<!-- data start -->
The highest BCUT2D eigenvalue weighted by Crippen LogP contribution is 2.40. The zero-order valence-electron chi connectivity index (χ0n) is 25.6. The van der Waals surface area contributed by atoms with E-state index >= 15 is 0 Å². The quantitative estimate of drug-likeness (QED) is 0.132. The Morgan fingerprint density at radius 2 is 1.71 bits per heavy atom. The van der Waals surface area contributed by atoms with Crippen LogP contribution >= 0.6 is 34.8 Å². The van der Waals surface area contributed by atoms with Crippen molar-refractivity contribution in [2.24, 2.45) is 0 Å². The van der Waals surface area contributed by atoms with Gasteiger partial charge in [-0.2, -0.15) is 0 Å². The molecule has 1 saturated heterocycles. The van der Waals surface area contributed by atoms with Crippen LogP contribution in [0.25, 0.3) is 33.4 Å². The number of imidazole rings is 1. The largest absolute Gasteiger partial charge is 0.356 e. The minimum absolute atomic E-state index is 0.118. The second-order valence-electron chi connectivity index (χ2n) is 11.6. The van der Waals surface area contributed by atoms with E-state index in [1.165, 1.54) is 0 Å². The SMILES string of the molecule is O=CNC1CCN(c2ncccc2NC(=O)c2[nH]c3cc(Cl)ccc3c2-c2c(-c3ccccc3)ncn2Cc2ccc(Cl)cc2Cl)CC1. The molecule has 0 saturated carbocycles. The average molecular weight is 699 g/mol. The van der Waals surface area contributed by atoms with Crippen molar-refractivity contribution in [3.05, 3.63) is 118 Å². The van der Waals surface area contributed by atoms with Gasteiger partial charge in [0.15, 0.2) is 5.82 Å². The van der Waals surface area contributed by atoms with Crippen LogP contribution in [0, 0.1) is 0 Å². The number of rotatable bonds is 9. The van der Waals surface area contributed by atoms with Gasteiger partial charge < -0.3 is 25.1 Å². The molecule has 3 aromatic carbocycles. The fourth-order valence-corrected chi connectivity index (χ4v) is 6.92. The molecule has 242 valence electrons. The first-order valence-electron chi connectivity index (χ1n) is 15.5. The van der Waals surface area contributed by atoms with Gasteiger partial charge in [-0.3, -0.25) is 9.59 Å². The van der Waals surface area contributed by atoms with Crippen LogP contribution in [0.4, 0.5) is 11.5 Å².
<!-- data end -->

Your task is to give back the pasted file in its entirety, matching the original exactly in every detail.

The highest BCUT2D eigenvalue weighted by Crippen LogP contribution is 2.40. The zero-order valence-electron chi connectivity index (χ0n) is 25.6. The van der Waals surface area contributed by atoms with E-state index >= 15 is 0 Å². The quantitative estimate of drug-likeness (QED) is 0.132. The Morgan fingerprint density at radius 2 is 1.71 bits per heavy atom. The van der Waals surface area contributed by atoms with Crippen LogP contribution >= 0.6 is 34.8 Å². The van der Waals surface area contributed by atoms with Crippen molar-refractivity contribution in [2.24, 2.45) is 0 Å². The van der Waals surface area contributed by atoms with Gasteiger partial charge in [-0.2, -0.15) is 0 Å². The molecule has 1 saturated heterocycles. The van der Waals surface area contributed by atoms with Crippen LogP contribution in [0.25, 0.3) is 33.4 Å². The number of imidazole rings is 1. The largest absolute Gasteiger partial charge is 0.356 e. The minimum absolute atomic E-state index is 0.118. The second-order valence-electron chi connectivity index (χ2n) is 11.6. The van der Waals surface area contributed by atoms with E-state index in [1.165, 1.54) is 0 Å². The SMILES string of the molecule is O=CNC1CCN(c2ncccc2NC(=O)c2[nH]c3cc(Cl)ccc3c2-c2c(-c3ccccc3)ncn2Cc2ccc(Cl)cc2Cl)CC1. The molecule has 0 saturated carbocycles. The average molecular weight is 699 g/mol. The van der Waals surface area contributed by atoms with Crippen molar-refractivity contribution in [3.05, 3.63) is 118 Å². The van der Waals surface area contributed by atoms with Gasteiger partial charge in [0.15, 0.2) is 5.82 Å². The van der Waals surface area contributed by atoms with Crippen LogP contribution in [0, 0.1) is 0 Å². The number of rotatable bonds is 9. The van der Waals surface area contributed by atoms with Gasteiger partial charge < -0.3 is 25.1 Å². The molecule has 3 aromatic carbocycles. The fourth-order valence-corrected chi connectivity index (χ4v) is 6.92. The molecule has 242 valence electrons. The first-order valence-electron chi connectivity index (χ1n) is 15.5. The van der Waals surface area contributed by atoms with Gasteiger partial charge in [-0.3, -0.25) is 9.59 Å². The van der Waals surface area contributed by atoms with Crippen LogP contribution in [0.4, 0.5) is 11.5 Å².